RIT wins $1.4M to help homeless with opioid addiction, mental illness

Homeless people with blankets near doors of building.

Tanja Mason/Pixabay.com

Making addiction treatment and mental health services accessible to homeless people via videoconferencing and email is the focus of a federally funded program at RIT.

Making addiction treatment and mental health services accessible to homeless people via TeleHealth is the focus of a federally funded program at Rochester Institute of Technology.

The goal is to improve treatment outcomes for the underserved population by increasing the number of qualified clinical psychologists trained to deliver care through TeleHealth devices, such as tablets and smart televisions. RIT will train doctoral interns in its Priority Psychology Internship Program to provide therapy via TeleHealth to clients at the House of Mercy homeless shelter in Monroe County, N.Y. The U.S. Graduate Psychology Education Program is funded by a $1.4 million grant from the U.S. Department of Health and Human Services.

The grant award makes RIT’s clinical psychology internship one of the first programs in the area to include formal training in telepsychology for homeless individuals, according to Caroline Easton, professor in RIT’s School of Behavioral Health Sciences, and lead researcher on the grant.

“We will be able to train interns to use innovations in technology and the use of telebehavioral health to target addiction and co-occurring mental health, such as trauma, that is common among the homeless,” Easton said. “This will provide a mechanism for easy access to care for the homeless.”

According to a report issued in April by the National Alliance to End Homelessness, 91,897 people across New York state were homeless in 2018. In Monroe County, nearly 835 people have been homeless on any given night. Monroe County has an estimated population of 742,474.

Access to traditional care is challenging for people without a permanent residence. “The poorest of the poor lack transportation and other supports needed to access care, like money and insurance cards,” Easton said. “I believe we are doing some very innovative work, and our goal is to recruit interns from across the United States to train in this area through our clinical psychology internship program. We are increasing our training slots from seven to 14 starting July 1, and we want to draw in the best of the best intern candidates to recruit to this region upstate New York.”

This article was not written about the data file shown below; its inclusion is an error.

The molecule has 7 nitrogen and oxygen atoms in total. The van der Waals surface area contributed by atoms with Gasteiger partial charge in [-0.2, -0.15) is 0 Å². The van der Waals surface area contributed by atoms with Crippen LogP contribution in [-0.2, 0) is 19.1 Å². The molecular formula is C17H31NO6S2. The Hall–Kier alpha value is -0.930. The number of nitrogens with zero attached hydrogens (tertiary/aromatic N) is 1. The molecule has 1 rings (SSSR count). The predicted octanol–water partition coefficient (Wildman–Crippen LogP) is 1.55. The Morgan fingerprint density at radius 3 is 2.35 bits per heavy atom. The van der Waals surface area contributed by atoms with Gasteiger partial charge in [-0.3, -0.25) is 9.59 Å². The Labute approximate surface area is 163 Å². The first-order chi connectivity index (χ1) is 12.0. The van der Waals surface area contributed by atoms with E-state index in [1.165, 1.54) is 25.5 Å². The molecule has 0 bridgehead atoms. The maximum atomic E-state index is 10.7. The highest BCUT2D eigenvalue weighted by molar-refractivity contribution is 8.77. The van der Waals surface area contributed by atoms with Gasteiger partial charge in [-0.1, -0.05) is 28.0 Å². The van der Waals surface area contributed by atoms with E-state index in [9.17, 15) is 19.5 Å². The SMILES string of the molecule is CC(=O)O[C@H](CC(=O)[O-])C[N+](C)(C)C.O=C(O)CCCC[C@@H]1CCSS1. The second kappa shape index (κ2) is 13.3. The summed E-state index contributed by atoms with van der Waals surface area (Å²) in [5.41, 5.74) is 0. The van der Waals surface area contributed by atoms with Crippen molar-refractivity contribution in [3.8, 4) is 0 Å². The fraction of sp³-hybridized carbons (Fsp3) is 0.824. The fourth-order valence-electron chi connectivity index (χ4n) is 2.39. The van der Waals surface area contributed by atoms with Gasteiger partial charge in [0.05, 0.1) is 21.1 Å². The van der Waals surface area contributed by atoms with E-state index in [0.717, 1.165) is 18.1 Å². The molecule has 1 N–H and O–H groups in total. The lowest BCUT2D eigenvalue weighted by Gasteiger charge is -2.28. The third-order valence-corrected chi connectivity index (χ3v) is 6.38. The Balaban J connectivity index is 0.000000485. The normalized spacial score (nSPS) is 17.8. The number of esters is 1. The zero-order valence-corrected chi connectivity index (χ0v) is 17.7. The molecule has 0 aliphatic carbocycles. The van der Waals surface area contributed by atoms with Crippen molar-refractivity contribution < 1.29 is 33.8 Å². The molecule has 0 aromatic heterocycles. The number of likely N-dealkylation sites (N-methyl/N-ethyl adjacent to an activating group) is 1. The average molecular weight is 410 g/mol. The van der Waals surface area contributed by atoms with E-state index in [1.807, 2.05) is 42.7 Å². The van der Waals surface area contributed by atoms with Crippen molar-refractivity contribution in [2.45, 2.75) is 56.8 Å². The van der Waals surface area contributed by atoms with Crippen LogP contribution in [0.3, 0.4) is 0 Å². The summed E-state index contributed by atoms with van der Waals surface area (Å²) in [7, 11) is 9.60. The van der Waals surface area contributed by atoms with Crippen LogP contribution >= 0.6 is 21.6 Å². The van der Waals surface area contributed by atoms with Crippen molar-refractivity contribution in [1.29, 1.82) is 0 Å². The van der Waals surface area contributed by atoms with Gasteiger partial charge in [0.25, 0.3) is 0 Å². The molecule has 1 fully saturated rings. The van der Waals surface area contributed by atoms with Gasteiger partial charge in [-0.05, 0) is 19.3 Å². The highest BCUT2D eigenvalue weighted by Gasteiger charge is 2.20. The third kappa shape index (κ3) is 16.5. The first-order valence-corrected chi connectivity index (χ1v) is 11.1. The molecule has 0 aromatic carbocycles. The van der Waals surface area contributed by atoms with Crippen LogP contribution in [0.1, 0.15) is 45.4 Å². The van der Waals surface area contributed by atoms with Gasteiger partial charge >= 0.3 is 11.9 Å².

The American Psychology Association recognizes the use of technology to administer remote mental and behavioral health care. This can be done via phone, videoconferencing and email communication. Easton and her RIT colleagues Cory Crane and Cassandra Berbary are also exploring the use of kiosks to display her “avatar assisted cognitive behavioral therapy” and job simulation skills training.

“This includes a caring and genuine avatar-therapy coach developed at RIT for individuals struggling with addiction and conflict,” Easton said. “Digital coaches used in conjunction with cognitive behavioral therapy represent a personalized and self-guided approach for learning healthy coping skills without judgment or stigmatization.”

According to the Monroe County Heroin Task Force, 642 reported overdoses with 97 fatalities have occurred this year to date. The Monroe County Office of the Medical Examiner, in July, attributed 195 deaths in 2018 to the use of heroin, fentanyl or other related substances.

The number of opioid drug overdoses and fatalities last year underscores the need for more specializations in the addiction field, Easton said. “Our interns will be trained to administer telehealth technology to improve access to health services and improve patient outcomes. We will be helping other client populations that struggle with addiction, but we are especially laser focused on helping the homeless.”

The Priority Psychology Internship Program in RIT’s College of Health Sciences and Technology provides clinical and research experience for people who have earned their doctoral degrees in clinical psychology. Interns learn to administer Easton’s integrated approach to treating co-occurring addiction/substance abuse and domestic violence among male offenders.

Benefits of the Health and Human Services grant funding extend to RIT’s clinical partners—Rochester Regional Health, Hillside Children’s Home—where interns administer addiction treatment—and Coordinated Care Services Inc., where interns provide consultation and program evaluation.

Easton’s method, the Substance Abuse-Domestic Violence Behavioral Model, focuses on reducing substance use while building healthy coping skills for handling negative emotions. The client-centered approach is grounded in cognitive behavior theory and has measurable outcomes, confirmed through randomized control trials in 2006–2010 and 1998-1999, funded by the Donaghue Foundation and the National Institute of Drug Abuse.

Easton’s model connects the dots between intimate partner/domestic violence, mental health and substance abuse. Clinical psychologists in the United Kingdom and in Australia have adopted her method as an alternative to court-referred programs that treat anger management, mental health and/or substance abuse as unrelated issues. This confrontational model, based on accountability, backfires and leads to high rates of re-offense and relapse, according to Easton.


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